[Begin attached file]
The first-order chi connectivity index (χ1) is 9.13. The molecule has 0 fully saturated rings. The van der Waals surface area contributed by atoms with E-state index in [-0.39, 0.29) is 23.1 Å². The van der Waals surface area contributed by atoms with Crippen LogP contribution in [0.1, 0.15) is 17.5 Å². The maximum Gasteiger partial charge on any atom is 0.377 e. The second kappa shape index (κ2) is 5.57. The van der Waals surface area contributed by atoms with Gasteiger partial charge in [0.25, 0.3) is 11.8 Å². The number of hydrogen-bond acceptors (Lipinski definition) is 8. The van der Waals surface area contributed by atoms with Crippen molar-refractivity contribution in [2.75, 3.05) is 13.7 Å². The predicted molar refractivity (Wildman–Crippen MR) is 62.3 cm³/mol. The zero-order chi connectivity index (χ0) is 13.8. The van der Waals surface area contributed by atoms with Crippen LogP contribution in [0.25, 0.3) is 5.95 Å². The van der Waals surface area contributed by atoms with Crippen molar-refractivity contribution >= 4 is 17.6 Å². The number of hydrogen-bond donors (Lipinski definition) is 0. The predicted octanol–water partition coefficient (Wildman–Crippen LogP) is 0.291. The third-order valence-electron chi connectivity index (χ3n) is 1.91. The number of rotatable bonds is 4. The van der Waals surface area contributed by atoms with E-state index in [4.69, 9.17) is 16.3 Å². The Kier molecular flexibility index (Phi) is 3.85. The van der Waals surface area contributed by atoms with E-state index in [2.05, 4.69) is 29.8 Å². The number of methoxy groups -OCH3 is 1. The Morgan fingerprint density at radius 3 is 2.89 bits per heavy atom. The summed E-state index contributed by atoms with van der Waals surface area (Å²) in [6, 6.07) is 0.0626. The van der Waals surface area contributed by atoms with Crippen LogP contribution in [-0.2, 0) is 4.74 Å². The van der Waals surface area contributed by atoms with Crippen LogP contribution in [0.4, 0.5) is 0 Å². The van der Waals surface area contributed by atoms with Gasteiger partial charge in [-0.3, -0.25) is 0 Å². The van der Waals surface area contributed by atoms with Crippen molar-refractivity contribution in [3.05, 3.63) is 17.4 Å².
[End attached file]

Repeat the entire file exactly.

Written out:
The first-order chi connectivity index (χ1) is 9.13. The molecule has 0 fully saturated rings. The van der Waals surface area contributed by atoms with E-state index in [-0.39, 0.29) is 23.1 Å². The van der Waals surface area contributed by atoms with Crippen LogP contribution in [0.1, 0.15) is 17.5 Å². The maximum Gasteiger partial charge on any atom is 0.377 e. The second kappa shape index (κ2) is 5.57. The van der Waals surface area contributed by atoms with Gasteiger partial charge in [0.25, 0.3) is 11.8 Å². The number of hydrogen-bond acceptors (Lipinski definition) is 8. The van der Waals surface area contributed by atoms with Crippen molar-refractivity contribution in [2.75, 3.05) is 13.7 Å². The predicted molar refractivity (Wildman–Crippen MR) is 62.3 cm³/mol. The zero-order chi connectivity index (χ0) is 13.8. The van der Waals surface area contributed by atoms with Crippen LogP contribution in [0.25, 0.3) is 5.95 Å². The van der Waals surface area contributed by atoms with Crippen molar-refractivity contribution >= 4 is 17.6 Å². The number of hydrogen-bond donors (Lipinski definition) is 0. The predicted octanol–water partition coefficient (Wildman–Crippen LogP) is 0.291. The third-order valence-electron chi connectivity index (χ3n) is 1.91. The number of rotatable bonds is 4. The van der Waals surface area contributed by atoms with E-state index in [4.69, 9.17) is 16.3 Å². The Kier molecular flexibility index (Phi) is 3.85. The van der Waals surface area contributed by atoms with E-state index in [2.05, 4.69) is 29.8 Å². The number of methoxy groups -OCH3 is 1. The Morgan fingerprint density at radius 3 is 2.89 bits per heavy atom. The summed E-state index contributed by atoms with van der Waals surface area (Å²) in [6, 6.07) is 0.0626. The van der Waals surface area contributed by atoms with Crippen LogP contribution in [-0.2, 0) is 4.74 Å². The van der Waals surface area contributed by atoms with Crippen LogP contribution in [0.4, 0.5) is 0 Å². The van der Waals surface area contributed by atoms with Gasteiger partial charge in [-0.3, -0.25) is 0 Å². The van der Waals surface area contributed by atoms with Crippen molar-refractivity contribution in [3.05, 3.63) is 17.4 Å².